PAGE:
This past February, fan-favorite fantasy series Elfquest ended its initial 40-year run with a 24-issue series titled The Final Quest on the anniversary of its debut in 1978. Launched in an era when American independent comic books existed firmly in the underground of the industry, Richard and Wendy Pini's epic story followed the World of Two Moons populated by all manner of mythical races, with multiple tribes of elves among them, including one led by the long-running series' protagonist, Cutter.
The Pinis sat down with CBR at Baltimore Comic Con to talk about ending their expansive story, how the series has stayed relevant over four decades, taking the book to different publishers over the years and teasing what's to come next.
CBR: It’s been seven months since the last issue of Elfquest hit, almost seven months to the day. How has it been putting the series to bed after 40 years?
Wendy Pini: Well, it’s not like it’s been put to bed. The victory tour we’ve been on these past seven months has been, for me, like one long standing ovation. The reaction of the fans has been amazing, very positive, and Elfquest still feels very alive to us. I mean, just because we ended a story arc, it’s alive in the hearts of the fans and it’s alive in our hearts and we know what’s coming next.
Richard Pini: Yeah, a lot of fans have had heart attacks at the title “Final Quest,” like “oh my God, is Elfquest coming to an end?” And, like we’ve said from the start, a major story arc that’s taken us 40 years to tell is concluding but, as you already know, there are future stories in the world of Elfquest. So, how can Elfquest possibly end? As far as putting it to bed, we’ve known this end was coming for decades.
Wendy: Yeah, we planned this story ahead for many years, for more than 20 years.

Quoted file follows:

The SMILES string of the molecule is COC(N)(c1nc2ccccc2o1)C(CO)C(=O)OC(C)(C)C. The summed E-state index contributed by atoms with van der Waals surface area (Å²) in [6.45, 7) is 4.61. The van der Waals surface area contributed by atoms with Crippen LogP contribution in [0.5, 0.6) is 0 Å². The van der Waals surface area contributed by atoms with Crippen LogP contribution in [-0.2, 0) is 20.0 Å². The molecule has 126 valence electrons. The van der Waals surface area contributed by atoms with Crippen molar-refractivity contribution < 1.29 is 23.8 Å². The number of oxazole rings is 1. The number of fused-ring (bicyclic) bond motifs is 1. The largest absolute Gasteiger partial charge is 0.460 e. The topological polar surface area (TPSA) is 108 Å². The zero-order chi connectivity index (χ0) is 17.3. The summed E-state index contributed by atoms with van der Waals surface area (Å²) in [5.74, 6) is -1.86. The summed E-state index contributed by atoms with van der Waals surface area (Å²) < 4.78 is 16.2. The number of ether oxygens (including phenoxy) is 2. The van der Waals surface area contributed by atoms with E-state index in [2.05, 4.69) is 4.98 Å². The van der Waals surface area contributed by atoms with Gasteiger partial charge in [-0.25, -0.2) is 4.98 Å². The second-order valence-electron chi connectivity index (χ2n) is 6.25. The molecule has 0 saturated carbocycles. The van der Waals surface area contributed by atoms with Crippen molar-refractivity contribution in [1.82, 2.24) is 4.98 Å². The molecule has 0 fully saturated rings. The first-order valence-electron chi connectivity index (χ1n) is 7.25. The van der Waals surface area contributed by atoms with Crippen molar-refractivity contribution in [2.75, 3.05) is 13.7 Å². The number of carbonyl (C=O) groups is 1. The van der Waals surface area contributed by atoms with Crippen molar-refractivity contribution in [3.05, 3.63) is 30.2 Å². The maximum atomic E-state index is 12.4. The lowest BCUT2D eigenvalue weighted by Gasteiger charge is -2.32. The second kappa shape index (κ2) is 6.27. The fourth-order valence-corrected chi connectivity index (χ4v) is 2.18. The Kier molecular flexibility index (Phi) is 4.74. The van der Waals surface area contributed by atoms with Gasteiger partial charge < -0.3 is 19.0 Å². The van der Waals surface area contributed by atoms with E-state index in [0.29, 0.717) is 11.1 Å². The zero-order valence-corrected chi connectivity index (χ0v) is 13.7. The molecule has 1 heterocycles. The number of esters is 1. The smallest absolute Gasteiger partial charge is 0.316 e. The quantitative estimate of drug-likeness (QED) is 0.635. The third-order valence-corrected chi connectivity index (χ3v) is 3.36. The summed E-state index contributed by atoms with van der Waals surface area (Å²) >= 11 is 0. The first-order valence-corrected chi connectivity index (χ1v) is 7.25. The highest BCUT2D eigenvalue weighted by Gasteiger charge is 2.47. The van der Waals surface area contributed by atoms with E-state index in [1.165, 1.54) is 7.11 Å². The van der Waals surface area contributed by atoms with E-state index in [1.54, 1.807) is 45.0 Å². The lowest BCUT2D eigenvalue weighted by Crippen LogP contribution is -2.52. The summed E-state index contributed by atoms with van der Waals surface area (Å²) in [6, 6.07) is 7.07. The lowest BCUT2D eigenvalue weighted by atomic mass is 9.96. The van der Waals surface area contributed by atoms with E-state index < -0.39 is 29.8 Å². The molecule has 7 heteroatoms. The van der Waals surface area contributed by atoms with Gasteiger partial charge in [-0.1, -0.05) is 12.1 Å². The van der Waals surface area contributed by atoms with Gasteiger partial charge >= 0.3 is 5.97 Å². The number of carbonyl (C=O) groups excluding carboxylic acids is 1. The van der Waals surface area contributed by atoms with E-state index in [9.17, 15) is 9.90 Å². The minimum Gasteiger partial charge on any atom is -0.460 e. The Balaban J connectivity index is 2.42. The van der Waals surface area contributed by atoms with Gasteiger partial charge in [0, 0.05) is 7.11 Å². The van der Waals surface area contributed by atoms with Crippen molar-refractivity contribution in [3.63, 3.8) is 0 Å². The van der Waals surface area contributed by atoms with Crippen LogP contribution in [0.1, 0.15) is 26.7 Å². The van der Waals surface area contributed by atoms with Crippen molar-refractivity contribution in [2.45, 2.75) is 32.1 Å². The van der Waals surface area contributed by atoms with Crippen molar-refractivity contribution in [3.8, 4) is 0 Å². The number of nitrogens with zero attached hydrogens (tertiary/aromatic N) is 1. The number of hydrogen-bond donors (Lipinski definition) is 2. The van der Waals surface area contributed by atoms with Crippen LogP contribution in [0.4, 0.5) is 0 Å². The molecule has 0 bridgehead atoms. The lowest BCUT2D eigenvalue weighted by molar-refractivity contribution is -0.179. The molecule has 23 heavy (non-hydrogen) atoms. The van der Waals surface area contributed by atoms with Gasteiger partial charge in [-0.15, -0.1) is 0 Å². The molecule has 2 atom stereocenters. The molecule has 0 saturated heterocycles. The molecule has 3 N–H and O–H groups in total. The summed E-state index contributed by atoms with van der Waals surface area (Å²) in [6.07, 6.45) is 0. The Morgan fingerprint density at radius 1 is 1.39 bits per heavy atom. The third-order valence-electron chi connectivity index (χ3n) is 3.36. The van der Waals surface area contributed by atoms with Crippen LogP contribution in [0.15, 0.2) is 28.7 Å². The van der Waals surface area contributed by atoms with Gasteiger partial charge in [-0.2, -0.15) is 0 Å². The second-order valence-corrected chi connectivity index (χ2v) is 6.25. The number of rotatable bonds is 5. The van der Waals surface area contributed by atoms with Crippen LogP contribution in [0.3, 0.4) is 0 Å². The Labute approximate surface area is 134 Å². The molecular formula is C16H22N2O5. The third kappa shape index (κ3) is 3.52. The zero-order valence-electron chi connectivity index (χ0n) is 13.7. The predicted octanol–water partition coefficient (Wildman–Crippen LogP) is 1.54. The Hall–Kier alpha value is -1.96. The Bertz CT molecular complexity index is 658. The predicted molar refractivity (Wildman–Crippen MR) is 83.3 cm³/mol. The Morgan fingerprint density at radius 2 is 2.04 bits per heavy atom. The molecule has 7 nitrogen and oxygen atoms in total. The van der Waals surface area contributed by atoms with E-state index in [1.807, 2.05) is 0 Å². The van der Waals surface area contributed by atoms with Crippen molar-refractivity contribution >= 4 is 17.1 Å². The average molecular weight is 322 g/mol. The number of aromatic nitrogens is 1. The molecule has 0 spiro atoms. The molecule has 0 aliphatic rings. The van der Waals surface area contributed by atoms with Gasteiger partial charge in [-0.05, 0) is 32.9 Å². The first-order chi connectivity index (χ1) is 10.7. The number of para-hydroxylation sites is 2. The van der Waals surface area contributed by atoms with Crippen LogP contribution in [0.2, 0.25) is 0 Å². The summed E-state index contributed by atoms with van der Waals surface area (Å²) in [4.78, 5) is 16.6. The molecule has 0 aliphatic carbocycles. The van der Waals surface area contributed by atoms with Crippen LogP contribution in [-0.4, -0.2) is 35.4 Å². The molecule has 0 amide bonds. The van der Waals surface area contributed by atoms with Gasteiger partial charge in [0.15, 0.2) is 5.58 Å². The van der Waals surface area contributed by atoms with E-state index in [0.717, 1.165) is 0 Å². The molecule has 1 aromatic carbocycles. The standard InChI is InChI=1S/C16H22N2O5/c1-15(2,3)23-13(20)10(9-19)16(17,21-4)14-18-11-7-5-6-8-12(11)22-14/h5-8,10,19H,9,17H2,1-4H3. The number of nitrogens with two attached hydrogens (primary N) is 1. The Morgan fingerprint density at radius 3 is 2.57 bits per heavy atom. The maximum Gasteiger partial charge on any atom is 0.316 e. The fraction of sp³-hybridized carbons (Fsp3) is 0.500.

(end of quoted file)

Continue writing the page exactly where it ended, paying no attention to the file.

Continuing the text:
CBR: To that point, what surprises, what twists and turns took by surprise in The Final Quest? What surprised you as the storytellers behind this that kind of caught you off guard and took you in unexpected directions?
Wendy: Well, certain characters jumped into sharper focus that had been kind of background or secondary characters and, all of a sudden, played a rather major part in the story. We found characters kind of waiting in the wings that we were like,“oh, we can use them!” Like Kimo was quite a humble, secondary character.
Richard: Suddenly, he got thrust into the spotlight in a very crucial moment! One of the things that surprises us even though the story has been “put to bed” for seven months now is just how relevant some stuff that we came up with 10, 20 years ago is today. When we look at the world in terms of politics, gun violence and discrimination and polarization, we just wanted to tell a story that was a kind of life lesson 10, 20 years ago and suddenly it’s in the headlines every damn day.
Wendy: Elfquest was born in the Nixon, Watergate, hippy-lovechild peace-love era; bell bottoms and leather vests -- and the elves reflected all of that. And we thought that by now the stuff that we were putting into our stories about racial prejudice, homophobia, violence, guns, weapons used against each other, we thought we’d be done with it by now in 2018, and here it replayed except bigger and more awful. Just harsher because the internet and everything, you just hear it everyday now. So the fact that [what] we planned 20 years ago is so relevant today, like gun violence, kind of surprises us, wishes it wasn’t so, but kind of makes us glad that Elfquest can be relevant and address modern issues.
Richard: More readers of Elfquest have been coming to us in the last six or seven months saying, “You have really spoken to my condition” than in the last seven years. And that’s, on the one hand, gratifying, but on the other hand very sobering to realize that it needs to be expressed now more than it ever did.
Wendy: Absolutely. Times have changed and there were things that we were more subtle about in the past and just couldn’t write about until we put it in the spotlight in The Final Quest.